Madrigal v. Quilligan was, from its outset, the kind of striking David-versus-Goliath story that Hollywood and history books usually love — Erin Brockovich with an East L.A. twist. Yet when Virginia Espino began researching the case in 1994, almost all its details had been lost and forgotten.
Around the corner from Arpaio, near a bright yellow sign that read “No Outlet,” two producers and two cameramen huddled with the Univision anchorman Jorge Ramos, running through their pre-interview preparations. Cameras rolling. Microphone on. “I’m on TV,” Ramos told me later. “I’m constantly thinking about performance and journalistic integrity.” For him, one is no use without the other.
In his 2002 memoir, “No Borders: A Journalist’s Search for Home,” Ramos recounts that in 1991 he was elbowed in the stomach and knocked to the ground by a bodyguard after accosting a politician, peppering him with questions and making an uncomfortable declaration. This time, the politician was President Fidel Castro of Cuba, and what Ramos said was, “Many people believe that this is the time for you to call for an election.” At the last word, the bodyguard’s elbow struck.
In Hollywood and at New York University’s film school, people had told David Riker that no one would want to see a movie shot in Spanish without a single professional actor. But his film of real immigrants dramatizing their stories in their native language — the sweatshop on the silver screen — sold out show after show, prompting the Quad to extend La Ciudad’s run from one week to three months. So many immigrants arrived with their entire families that the theater waived its policy of refusing admittance to children under 10.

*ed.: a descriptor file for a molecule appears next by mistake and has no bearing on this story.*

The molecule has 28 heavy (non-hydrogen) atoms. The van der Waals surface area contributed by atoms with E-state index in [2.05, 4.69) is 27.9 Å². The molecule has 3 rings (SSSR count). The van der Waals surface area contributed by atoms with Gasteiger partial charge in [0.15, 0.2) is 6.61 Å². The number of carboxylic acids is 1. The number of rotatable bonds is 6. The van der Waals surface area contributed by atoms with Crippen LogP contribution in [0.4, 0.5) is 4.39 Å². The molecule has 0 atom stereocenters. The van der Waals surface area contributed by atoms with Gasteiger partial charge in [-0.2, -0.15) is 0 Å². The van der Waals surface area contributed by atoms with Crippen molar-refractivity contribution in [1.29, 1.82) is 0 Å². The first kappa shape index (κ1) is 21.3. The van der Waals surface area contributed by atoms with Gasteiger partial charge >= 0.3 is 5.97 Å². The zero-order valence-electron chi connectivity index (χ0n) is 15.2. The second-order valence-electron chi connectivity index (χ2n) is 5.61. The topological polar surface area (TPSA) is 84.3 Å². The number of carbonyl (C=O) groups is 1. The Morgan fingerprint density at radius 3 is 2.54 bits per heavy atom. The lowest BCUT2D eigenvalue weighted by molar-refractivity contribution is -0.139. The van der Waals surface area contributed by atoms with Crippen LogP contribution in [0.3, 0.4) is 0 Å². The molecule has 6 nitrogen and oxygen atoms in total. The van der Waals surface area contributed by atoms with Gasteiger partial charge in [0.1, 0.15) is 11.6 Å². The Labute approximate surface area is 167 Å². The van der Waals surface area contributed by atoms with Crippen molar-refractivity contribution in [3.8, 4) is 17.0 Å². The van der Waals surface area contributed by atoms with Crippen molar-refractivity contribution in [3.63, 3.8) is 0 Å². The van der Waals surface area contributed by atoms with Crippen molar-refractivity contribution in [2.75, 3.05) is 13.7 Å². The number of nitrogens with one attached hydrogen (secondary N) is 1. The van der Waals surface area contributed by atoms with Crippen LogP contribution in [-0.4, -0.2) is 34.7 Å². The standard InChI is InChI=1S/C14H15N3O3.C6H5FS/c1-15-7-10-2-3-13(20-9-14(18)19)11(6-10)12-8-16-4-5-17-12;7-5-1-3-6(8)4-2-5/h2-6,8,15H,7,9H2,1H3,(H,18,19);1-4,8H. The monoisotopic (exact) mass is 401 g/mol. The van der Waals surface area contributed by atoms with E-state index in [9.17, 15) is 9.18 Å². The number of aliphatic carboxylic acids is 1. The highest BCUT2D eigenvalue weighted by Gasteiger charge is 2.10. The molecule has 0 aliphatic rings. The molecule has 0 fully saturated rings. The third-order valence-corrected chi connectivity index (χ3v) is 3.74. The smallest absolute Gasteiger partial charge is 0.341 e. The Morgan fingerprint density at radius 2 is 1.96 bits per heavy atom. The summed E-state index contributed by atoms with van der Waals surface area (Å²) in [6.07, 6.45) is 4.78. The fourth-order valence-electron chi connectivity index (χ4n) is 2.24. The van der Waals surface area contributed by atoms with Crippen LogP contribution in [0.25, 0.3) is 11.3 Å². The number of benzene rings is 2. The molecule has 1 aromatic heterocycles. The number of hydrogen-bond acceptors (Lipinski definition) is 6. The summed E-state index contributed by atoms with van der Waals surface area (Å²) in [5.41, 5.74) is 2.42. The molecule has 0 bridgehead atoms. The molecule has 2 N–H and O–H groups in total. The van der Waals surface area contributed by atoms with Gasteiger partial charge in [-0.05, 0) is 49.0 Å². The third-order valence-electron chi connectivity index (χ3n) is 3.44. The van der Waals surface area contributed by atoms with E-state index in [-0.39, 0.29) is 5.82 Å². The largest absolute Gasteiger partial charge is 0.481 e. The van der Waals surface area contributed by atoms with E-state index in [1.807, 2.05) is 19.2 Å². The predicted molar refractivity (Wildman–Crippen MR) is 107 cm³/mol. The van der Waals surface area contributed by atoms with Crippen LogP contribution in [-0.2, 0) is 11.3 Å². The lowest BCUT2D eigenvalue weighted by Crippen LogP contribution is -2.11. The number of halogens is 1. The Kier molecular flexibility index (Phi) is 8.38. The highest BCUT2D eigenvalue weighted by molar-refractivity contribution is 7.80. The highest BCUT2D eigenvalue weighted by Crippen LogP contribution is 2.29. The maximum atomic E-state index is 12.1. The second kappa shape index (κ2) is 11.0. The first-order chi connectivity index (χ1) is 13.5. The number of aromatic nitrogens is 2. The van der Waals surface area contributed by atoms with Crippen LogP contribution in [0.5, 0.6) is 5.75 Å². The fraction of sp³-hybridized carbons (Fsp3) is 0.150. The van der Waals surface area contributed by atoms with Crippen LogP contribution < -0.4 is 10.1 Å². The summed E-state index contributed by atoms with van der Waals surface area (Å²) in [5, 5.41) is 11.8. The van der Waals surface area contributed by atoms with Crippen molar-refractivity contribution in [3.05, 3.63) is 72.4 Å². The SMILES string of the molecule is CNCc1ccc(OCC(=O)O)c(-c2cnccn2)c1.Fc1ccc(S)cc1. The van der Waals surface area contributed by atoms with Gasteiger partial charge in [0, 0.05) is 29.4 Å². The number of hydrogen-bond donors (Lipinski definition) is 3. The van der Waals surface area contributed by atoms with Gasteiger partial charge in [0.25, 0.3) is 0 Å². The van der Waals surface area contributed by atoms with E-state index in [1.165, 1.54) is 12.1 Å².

Reading Mona El-Naggar’s and Laurie Goodstein’s terrific coverage in the New York Times of how ISIS attracts new members into its ranks, I was reminded of a similar dynamic at work in Julia Reynold’s astonishing new book, Blood in the Fields, which I reviewed for the winter issue of ReVista. Reynolds focuses on a bloody organization located within the United States: the Nuestra Familia gang, which runs criminal activities and murders opponents throughout the western states. Despite the geographical difference, the gang’s predatory recruitment tactics sound a lot like ISIS’s method of appealing to disaffected young adults. As I wrote in my review:
Nuesta Familia seduces boys from broken homes with visions of cash, excitement and eternal brotherhood. Then it manipulates their ethics with double talk that suggests robbery, extortion, and drug dealing are merely types of “work” that serve the noble “Cause” of protecting their communities.
ISIS, El-Naggar and Goodstein show, successfully attracts young men from intact families partly because the society around them feels so broken. It replaces chaos with a sense of purpose, order, and brotherhood -- all backed up by a violent and radically conservative interpretation of Islam. Nuestra Familia cunningly deploys a similar co-optation of an established, and generally peaceful, intellectual framework. Its original members
Pirated the civil rights language from César Chávez’s workers’ movement, which has nothing to do with the gang. Yet the sneaky co-optation works. Teenagers who are hungry for accomplishment swallow the rhetoric whole, and through this cunning lens see NF membership – with its daily grind of dealing, intimidation, and assault – as a kind of chivalric code.
That ethical bait-and-switch sounds dispiritingly familiar, no matter where it takes place.